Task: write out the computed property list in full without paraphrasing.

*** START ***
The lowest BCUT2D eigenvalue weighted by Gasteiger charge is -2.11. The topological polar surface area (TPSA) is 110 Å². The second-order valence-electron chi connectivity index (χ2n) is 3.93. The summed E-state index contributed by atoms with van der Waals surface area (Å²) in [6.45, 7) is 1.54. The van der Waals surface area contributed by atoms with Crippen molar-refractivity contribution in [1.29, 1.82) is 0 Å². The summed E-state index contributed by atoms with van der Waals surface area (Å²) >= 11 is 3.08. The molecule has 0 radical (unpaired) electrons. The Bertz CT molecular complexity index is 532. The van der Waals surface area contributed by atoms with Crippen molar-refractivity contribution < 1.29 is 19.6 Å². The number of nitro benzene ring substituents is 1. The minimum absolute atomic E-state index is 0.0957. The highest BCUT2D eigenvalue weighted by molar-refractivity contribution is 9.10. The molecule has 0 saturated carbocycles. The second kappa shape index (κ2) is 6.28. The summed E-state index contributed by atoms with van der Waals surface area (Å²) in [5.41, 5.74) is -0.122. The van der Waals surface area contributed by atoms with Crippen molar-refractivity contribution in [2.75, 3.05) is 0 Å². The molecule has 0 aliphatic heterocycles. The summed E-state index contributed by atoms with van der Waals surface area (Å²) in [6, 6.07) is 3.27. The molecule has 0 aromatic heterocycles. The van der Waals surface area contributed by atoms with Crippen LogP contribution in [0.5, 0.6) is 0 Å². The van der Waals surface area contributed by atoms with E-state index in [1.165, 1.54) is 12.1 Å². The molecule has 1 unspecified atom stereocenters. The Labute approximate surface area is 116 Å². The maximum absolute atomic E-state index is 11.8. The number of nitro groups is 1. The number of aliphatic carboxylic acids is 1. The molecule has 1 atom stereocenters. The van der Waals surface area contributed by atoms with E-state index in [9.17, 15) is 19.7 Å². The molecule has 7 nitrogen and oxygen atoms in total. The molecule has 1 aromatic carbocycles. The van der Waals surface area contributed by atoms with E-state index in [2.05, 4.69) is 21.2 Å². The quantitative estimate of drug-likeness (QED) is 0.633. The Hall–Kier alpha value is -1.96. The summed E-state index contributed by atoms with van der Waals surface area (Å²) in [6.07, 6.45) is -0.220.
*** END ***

The lowest BCUT2D eigenvalue weighted by Gasteiger charge is -2.11. The topological polar surface area (TPSA) is 110 Å². The second-order valence-electron chi connectivity index (χ2n) is 3.93. The summed E-state index contributed by atoms with van der Waals surface area (Å²) in [6.45, 7) is 1.54. The van der Waals surface area contributed by atoms with Crippen molar-refractivity contribution in [1.29, 1.82) is 0 Å². The summed E-state index contributed by atoms with van der Waals surface area (Å²) >= 11 is 3.08. The molecule has 0 radical (unpaired) electrons. The Bertz CT molecular complexity index is 532. The van der Waals surface area contributed by atoms with Crippen molar-refractivity contribution < 1.29 is 19.6 Å². The number of nitro benzene ring substituents is 1. The minimum absolute atomic E-state index is 0.0957. The highest BCUT2D eigenvalue weighted by molar-refractivity contribution is 9.10. The molecule has 0 saturated carbocycles. The second kappa shape index (κ2) is 6.28. The summed E-state index contributed by atoms with van der Waals surface area (Å²) in [5.41, 5.74) is -0.122. The van der Waals surface area contributed by atoms with Crippen molar-refractivity contribution in [2.75, 3.05) is 0 Å². The molecule has 0 aliphatic heterocycles. The summed E-state index contributed by atoms with van der Waals surface area (Å²) in [6, 6.07) is 3.27. The molecule has 0 aromatic heterocycles. The van der Waals surface area contributed by atoms with Crippen LogP contribution in [0.5, 0.6) is 0 Å². The van der Waals surface area contributed by atoms with E-state index in [1.165, 1.54) is 12.1 Å². The molecule has 1 unspecified atom stereocenters. The Labute approximate surface area is 116 Å². The maximum absolute atomic E-state index is 11.8. The number of nitro groups is 1. The number of aliphatic carboxylic acids is 1. The molecule has 1 atom stereocenters. The van der Waals surface area contributed by atoms with E-state index in [9.17, 15) is 19.7 Å². The molecule has 7 nitrogen and oxygen atoms in total. The molecule has 1 aromatic carbocycles. The van der Waals surface area contributed by atoms with E-state index in [2.05, 4.69) is 21.2 Å². The quantitative estimate of drug-likeness (QED) is 0.633. The Hall–Kier alpha value is -1.96. The summed E-state index contributed by atoms with van der Waals surface area (Å²) in [6.07, 6.45) is -0.220.